"It's a money play," said Ortiz, who six days earlier had hit a grand slam that was a series shifter, saving the Sox from heading to Detroit down two games to none. "I don't care if he was 0-for-23, 0-for-whatever, it's a money play to come through at the right time, and he did. Now we forget about 0-for-23, whatever, everybody's starting at zero now."
For the record, Victorino was 2-for-23 in the ALCS until he made Veras rue the decision to throw him a third straight curveball in their seventh-inning rendezvous with destiny.
The Red Sox have a phrase to describe such an abrupt change in fortune, one that Gomes, his combat helmet becoming a permanent part of his wardrobe, was only too happy to share.
"Grind," he said. "Then shine."
Dustin Pedroia had taken advantage of grievous baserunning lapses by two Tigers -- Victor Martinez and Prince Fielder -- to turn a rally-suffocating double play just an inning before. He was on deck when Victorino, who had abandoned switch hitting since Sept. 3 other than Game 5's failed experiment because of a season-long bout with bad hamstrings, went deep for only the second time in the past seven weeks.
"I wanted to run around with them, I was so excited," Pedroia said. "I had a great view, just a great swing. [Veras has] a great curveball, and Vic just stayed back like that and drove it. It's unbelievable."
Against the Tigers, Victorino had hit the ball to the outfield just three times and in his second at-bat Saturday had botched a first-and-second, no-out bunt, popping up to pitcher Max Scherzer.
That should have been just cause for Marilia Nieves, the wife of the Red Sox's pitching coach, to rethink the prediction she had made to her husband that morning.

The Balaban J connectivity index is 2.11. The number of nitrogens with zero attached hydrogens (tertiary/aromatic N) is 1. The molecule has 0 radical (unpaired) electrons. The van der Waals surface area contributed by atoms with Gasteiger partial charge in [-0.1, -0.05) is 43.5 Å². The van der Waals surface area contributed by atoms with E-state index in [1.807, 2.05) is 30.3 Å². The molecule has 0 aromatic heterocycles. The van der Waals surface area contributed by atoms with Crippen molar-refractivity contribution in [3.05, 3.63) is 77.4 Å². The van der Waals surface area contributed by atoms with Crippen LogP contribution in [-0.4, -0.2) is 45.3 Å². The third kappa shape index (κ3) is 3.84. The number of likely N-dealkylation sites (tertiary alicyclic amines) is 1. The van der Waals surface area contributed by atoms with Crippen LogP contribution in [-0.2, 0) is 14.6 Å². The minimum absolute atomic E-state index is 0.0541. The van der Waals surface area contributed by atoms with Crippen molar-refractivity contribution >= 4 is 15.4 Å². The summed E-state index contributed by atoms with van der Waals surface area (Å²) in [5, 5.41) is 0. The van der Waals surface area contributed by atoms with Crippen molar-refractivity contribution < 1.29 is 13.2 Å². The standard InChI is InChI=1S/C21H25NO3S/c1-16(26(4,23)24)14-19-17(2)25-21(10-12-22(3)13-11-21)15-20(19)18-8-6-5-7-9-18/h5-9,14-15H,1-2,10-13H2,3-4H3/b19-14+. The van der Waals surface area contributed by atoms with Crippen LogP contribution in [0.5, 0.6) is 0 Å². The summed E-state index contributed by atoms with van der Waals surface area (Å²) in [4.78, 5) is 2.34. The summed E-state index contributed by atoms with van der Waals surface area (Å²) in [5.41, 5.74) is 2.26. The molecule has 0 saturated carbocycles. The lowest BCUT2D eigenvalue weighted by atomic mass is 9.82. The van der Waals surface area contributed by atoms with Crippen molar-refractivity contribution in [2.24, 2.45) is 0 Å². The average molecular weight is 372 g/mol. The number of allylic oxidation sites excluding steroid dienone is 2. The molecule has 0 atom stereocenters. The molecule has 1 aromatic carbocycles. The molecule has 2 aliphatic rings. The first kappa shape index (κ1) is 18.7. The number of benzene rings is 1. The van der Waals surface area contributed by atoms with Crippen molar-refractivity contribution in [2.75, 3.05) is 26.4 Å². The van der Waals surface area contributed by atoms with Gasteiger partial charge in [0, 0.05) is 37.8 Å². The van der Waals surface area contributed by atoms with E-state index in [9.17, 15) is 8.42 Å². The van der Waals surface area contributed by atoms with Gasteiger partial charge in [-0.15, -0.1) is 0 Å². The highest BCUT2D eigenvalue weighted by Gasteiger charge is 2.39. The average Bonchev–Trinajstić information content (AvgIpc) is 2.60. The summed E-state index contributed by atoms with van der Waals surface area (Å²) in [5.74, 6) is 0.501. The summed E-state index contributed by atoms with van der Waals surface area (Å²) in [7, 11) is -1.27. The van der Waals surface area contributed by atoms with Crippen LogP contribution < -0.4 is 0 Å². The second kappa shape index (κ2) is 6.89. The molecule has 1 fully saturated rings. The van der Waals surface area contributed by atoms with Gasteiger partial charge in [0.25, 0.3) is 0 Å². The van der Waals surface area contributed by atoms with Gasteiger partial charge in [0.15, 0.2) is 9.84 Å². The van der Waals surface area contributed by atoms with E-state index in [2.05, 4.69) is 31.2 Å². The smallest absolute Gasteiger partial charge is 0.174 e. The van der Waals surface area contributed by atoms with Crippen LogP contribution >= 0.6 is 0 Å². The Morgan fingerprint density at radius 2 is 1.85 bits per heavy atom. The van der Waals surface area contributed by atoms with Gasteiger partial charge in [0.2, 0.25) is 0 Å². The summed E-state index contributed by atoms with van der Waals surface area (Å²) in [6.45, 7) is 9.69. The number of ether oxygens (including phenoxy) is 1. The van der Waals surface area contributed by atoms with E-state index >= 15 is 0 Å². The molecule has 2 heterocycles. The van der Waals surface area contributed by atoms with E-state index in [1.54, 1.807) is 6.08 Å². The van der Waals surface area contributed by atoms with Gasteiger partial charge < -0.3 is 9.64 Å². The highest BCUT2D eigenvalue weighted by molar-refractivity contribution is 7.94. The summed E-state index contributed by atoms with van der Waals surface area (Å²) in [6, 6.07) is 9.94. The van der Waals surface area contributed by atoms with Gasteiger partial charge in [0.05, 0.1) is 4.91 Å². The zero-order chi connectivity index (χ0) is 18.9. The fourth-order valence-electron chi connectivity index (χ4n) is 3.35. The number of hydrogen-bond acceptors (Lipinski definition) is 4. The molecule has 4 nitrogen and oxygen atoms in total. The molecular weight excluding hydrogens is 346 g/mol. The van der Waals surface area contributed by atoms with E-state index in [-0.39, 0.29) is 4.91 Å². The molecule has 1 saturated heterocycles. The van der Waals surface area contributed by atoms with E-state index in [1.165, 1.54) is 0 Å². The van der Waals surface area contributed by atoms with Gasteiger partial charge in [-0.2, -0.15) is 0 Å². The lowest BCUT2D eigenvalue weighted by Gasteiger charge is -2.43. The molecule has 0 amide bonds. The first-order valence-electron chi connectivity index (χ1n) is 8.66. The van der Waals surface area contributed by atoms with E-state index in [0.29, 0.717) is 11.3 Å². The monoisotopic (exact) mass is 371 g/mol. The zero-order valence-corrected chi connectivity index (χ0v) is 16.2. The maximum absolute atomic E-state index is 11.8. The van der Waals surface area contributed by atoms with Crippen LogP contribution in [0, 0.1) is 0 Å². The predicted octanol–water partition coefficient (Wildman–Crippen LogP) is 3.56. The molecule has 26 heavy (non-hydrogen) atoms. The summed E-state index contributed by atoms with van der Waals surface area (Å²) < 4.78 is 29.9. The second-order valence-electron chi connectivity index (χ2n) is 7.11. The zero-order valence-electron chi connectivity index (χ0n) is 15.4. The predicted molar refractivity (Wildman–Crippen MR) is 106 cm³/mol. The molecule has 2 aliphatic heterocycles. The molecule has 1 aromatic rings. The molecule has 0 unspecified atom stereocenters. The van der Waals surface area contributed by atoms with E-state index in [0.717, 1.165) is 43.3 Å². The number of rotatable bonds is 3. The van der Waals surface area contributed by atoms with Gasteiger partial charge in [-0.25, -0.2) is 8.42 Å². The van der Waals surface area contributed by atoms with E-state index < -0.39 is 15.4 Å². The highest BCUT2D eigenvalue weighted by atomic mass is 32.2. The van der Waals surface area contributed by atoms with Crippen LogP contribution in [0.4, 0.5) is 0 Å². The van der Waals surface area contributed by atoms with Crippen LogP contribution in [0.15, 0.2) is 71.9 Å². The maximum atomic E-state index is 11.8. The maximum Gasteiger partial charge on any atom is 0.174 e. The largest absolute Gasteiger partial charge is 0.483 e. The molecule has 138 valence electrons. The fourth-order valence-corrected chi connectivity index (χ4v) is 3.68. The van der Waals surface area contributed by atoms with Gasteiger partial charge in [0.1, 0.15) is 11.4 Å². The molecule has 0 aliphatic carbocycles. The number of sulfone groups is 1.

"My wife was telling me this morning, 'Victorino's going to be the hero, Victorino's going to be the hero,'" Juan Nieves said.
"He was the hero," Nieves said, voice rising. "My wife and I are going to Vegas."
For much of the night, the game was one extended stress test more strenuous than any they give at Mass General. The Sox left a pair of runners on in the first, another pair on in the third, a third pair on in the sixth.
The Tigers broke on top in the sixth after Farrell lifted starter Clay Buchholz, who clearly had hit the wall, for left-hander Franklin Morales, who loaded the bases by walking Fielder on four pitches, then gave up a two-run single to Martinez. For at least some of those booing in the crowd of 38,823 at Fenway Park, this was resurrecting the ghost of Darrell Johnson bringing in lefty Jim Burton in Game 7 of the 1975 World Series.
But then Pedroia made what was the decisive defensive play of the night, fielding Jhonny Peralta's grounder to second, tagging out Martinez for one out, then throwing home. Fielder stopped on his way home, then unsuccessful retreated, catcher Jarrod Saltalamacchia tagging him out as his belly flop landed short of third.